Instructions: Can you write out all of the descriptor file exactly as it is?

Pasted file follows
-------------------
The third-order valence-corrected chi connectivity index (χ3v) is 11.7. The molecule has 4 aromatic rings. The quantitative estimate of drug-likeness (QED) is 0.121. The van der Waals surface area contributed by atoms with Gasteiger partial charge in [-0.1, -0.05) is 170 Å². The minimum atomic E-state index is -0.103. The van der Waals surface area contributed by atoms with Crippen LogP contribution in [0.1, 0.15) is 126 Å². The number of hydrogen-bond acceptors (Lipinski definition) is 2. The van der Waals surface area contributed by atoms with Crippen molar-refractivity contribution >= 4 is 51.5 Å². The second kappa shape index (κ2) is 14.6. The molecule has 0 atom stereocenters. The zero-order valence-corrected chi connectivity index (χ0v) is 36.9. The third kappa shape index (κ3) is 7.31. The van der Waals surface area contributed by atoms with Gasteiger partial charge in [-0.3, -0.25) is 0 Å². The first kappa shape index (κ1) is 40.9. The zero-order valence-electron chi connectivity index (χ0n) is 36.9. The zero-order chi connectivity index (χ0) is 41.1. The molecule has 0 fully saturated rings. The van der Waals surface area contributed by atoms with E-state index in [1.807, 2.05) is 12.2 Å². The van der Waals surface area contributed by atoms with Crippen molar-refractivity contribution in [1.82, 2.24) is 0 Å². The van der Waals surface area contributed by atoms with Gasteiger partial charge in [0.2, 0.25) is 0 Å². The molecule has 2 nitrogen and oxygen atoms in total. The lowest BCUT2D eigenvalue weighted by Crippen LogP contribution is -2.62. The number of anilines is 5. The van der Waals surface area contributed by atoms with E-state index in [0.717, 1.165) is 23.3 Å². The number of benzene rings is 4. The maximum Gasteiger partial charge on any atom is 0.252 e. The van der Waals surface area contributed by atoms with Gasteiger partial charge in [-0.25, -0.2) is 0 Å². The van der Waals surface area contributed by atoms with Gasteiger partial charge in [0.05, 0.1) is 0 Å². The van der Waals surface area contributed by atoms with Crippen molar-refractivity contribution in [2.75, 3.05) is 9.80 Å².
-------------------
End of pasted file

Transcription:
The third-order valence-corrected chi connectivity index (χ3v) is 11.7. The molecule has 4 aromatic rings. The quantitative estimate of drug-likeness (QED) is 0.121. The van der Waals surface area contributed by atoms with Gasteiger partial charge in [-0.1, -0.05) is 170 Å². The minimum atomic E-state index is -0.103. The van der Waals surface area contributed by atoms with Crippen LogP contribution in [0.1, 0.15) is 126 Å². The number of hydrogen-bond acceptors (Lipinski definition) is 2. The van der Waals surface area contributed by atoms with Crippen molar-refractivity contribution >= 4 is 51.5 Å². The second kappa shape index (κ2) is 14.6. The molecule has 0 atom stereocenters. The zero-order valence-corrected chi connectivity index (χ0v) is 36.9. The third kappa shape index (κ3) is 7.31. The van der Waals surface area contributed by atoms with Gasteiger partial charge in [-0.3, -0.25) is 0 Å². The first kappa shape index (κ1) is 40.9. The zero-order valence-electron chi connectivity index (χ0n) is 36.9. The zero-order chi connectivity index (χ0) is 41.1. The molecule has 0 fully saturated rings. The van der Waals surface area contributed by atoms with E-state index in [1.807, 2.05) is 12.2 Å². The van der Waals surface area contributed by atoms with Crippen molar-refractivity contribution in [1.82, 2.24) is 0 Å². The van der Waals surface area contributed by atoms with Gasteiger partial charge in [0.2, 0.25) is 0 Å². The molecule has 2 nitrogen and oxygen atoms in total. The lowest BCUT2D eigenvalue weighted by Crippen LogP contribution is -2.62. The number of anilines is 5. The van der Waals surface area contributed by atoms with E-state index in [0.717, 1.165) is 23.3 Å². The number of benzene rings is 4. The maximum Gasteiger partial charge on any atom is 0.252 e. The van der Waals surface area contributed by atoms with Gasteiger partial charge in [-0.25, -0.2) is 0 Å². The van der Waals surface area contributed by atoms with Gasteiger partial charge in [0.05, 0.1) is 0 Å². The van der Waals surface area contributed by atoms with Crippen molar-refractivity contribution in [2.75, 3.05) is 9.80 Å².